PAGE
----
Litigation Lawyers in Augusta

A "tort" is defined in Augusta, Kansas as a legal wrong, not criminal in nature, for which the law provides compensation to the victim.

Basically, a tort in Augusta, Kansas is any wrongful action committed by one person against another, which gives the victim of the wrongdoing the legal right to sue the wrongdoer. This is known as a "cause of action."

Statutes and appellate court rulings in Augusta, Kansas recognize a very large number of different torts. However, most of these torts are largely relics of history, and are no longer litigated very often, if at all. There are only a few that the average person has a decent chance of dealing with at least once in their lives. They include, but aren't limited to, negligence, fraud, intentional infliction of emotional distress, and battery.

Types of Torts in Augusta, Kansas

Negligence: In Augusta, Kansas, negligence is the most commonly-litigated tort. It is defined as a failure to act (in any situation) with a reasonable level of care, and causing harm as a result of that carelessness. For example, if a store that's open to the public fails to remove ice from its front entrance, or put up any kind of warning, even though it knows that the ice is there, it is not exercising reasonable care. If someone is injured as a result, the store owner will likely be required to compensate them for their injuries. This is, obviously, just an example.

Fraud: Fraud is another common tort litigated in Augusta, Kansas courts. Fraud is defined as the deliberate misrepresentation of facts made for financial, or other personal gain, which causes harm to someone else. Usually, fraud is committed when a product or service is sold, and the seller lies about the nature or quality of the thing being sold. If, in deciding to buy what the fraudster is selling, the victim relies on the false statements, the seller has committed fraud. The buyer can then sue the seller, to seek compensation for their losses. At the very least, they will usually receive the difference between the fair market value of the thing they bought, and what they paid for it.

Battery: The law in Augusta, Kansas defines battery as any harmful or offensive contact by one person, with the body of another person, without the consent of the victim. Any punch, kick, strike, or slap would clearly amount to battery, since it is harmful, unless it occurs in a context where the person being battered consented to it (a lawful boxing match, for example). However, conduct that doesn't cause any physical harm, but is "offensive," can also be considered battery. This most often comes up when one person initiates unwanted sexual contact with another.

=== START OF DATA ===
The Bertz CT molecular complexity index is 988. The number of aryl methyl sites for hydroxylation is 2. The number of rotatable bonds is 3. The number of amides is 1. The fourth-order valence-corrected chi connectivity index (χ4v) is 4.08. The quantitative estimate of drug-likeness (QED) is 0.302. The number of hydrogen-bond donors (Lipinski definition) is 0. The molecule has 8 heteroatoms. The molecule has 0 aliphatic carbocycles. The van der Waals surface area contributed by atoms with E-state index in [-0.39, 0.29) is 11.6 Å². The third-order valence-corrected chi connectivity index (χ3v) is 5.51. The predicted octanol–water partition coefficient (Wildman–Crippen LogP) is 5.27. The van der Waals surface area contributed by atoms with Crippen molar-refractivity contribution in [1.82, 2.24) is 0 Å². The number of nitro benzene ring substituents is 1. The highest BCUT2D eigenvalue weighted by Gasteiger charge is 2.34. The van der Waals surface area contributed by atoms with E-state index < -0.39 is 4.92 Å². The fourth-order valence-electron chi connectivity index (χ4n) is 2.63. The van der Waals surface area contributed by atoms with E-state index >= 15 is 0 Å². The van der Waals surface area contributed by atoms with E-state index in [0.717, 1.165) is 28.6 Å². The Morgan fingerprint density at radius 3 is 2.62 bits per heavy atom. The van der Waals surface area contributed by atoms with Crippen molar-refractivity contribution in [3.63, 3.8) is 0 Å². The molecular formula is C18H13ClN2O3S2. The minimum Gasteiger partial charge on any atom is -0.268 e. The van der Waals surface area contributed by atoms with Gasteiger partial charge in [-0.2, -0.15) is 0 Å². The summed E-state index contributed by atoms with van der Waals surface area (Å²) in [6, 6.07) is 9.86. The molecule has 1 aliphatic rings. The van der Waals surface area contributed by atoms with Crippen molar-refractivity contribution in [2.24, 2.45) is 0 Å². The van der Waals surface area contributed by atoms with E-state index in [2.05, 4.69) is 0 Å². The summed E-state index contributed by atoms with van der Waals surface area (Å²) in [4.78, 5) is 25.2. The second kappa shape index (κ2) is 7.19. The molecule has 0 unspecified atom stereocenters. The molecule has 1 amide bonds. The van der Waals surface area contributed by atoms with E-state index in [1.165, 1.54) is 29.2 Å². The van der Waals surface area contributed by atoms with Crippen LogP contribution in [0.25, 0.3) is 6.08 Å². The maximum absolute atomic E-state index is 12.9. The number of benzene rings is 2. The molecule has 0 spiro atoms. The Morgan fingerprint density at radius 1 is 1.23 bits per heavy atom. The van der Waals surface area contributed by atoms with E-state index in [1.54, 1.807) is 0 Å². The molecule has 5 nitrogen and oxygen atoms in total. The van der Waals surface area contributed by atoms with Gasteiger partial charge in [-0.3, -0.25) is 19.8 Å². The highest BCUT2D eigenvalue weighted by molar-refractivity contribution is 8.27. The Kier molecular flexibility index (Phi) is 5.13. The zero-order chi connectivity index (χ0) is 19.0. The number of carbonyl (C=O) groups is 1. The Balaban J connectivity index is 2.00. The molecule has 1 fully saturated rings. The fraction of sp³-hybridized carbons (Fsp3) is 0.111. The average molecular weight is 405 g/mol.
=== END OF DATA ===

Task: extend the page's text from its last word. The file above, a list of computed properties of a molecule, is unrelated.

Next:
Intentional Infliction of Emotional Distress: Intentional infliction of emotional distress is also called IIED in Augusta, Kansas, and it was not recognized as a valid cause of action until fairly recently (for the longest time, physical harm was a requirement before someone could sue for tort damages). To hold a defendant liable for IIED, it must be shown that the defendant engaged in some type of outrageous conduct, targeted at the plaintiff. Furthermore, it must be shown that this conduct directly caused severe emotional distress in the plaintiff, and that that was the defendant's intent. Proving that actual emotional distress occurred is the most difficult element of this tort, and the plaintiff's word is far from sufficient. It often requires intensive examination by a psychiatrist, who will then testify as to the plaintiff's mental state.

How Can A Augusta, Kansas Tort Lawyer Help?

If somebody has harmed you, either intentionally or negligently, in Augusta, Kansas, you might have a cause of action. On the other hand, if you find yourself in the unenviable situation of being sued for a tort, you have a right to defend yourself, and will probably want to, for obvious reasons.

In either case, a Augusta, Kansas attorney who is experienced in handling tort cases will be able to help. Your lawyer can advise you on the best trial strategy, should the case go to trial, and negotiate with the other side, to try and reach a resolution that both parties can live with.